Fishes Tissue Preparation
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The Florida Museum of Natural History Fish Collection contains approximately 2,225,000 specimens. Included are representatives of 8,250 species (29% of an estimated 28,000 worldwide) from 400 families (78% of total). The Fish Collection is growing at an annual rate of 4% or about 78,000 specimens. The rapid growth is the result of receiving many specimens from surveys and other scientific studies centered in the Atlantic Ocean and Gulf of Mexico, as well as from research programs at UF, including the NSF-funded "PBI: All Catfish Species Inventory" and several research projects on sharks and rays. Additional growth has resulted from acquisition of orphaned collections, including from those of the University of Miami, University of West Florida, Florida Atlantic University, and Harbor Branch Oceanographic Institute. In 2006, the Museum expanded its program to archive frozen tissue samples with the newly established UF-FLMNH Genetic Resources Collection.
A recent example of the use of genetic resources is the study of the Florida Bass (Micropterus floridanus). Historically considered a subspecies of the Largemouth Bass, the Florida Bass, according to recent studies, should now be recognized as a distinct species. The Florida Bass is an extremely popular sport fish, and policies related to stocking and environmental issues are affected by its taxonomy. Museum scientists are using tissue samples from throughout eastern North America to look for evidence of intergradation between the Florida Bass and the Largemouth Bass and, from those data, determine the correct taxonomy.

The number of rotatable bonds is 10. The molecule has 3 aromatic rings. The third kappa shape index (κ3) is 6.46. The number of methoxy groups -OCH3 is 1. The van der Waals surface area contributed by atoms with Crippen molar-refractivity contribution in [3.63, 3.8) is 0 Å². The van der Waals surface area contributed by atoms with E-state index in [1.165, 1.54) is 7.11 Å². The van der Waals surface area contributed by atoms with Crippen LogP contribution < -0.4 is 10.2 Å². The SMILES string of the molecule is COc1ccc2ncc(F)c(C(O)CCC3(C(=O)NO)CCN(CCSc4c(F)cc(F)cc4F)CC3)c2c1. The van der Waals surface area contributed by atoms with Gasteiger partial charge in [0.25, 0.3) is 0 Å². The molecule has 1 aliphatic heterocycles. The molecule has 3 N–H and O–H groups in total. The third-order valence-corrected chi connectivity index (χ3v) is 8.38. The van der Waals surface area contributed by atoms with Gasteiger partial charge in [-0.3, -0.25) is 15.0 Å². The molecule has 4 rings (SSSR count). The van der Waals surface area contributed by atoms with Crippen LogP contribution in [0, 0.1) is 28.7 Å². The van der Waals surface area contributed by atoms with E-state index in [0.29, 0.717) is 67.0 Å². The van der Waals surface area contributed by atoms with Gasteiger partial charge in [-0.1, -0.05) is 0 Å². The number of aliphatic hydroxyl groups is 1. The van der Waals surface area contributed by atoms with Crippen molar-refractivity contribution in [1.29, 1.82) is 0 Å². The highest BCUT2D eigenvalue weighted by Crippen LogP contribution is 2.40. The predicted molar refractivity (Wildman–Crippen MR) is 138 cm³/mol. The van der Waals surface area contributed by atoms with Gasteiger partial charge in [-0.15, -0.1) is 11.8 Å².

Museum scientists are using tissue samples from throughout eastern North America to look for evidence of intergradation between the Florida Bass and the Largemouth Bass and, from those data, determine the taxonomy.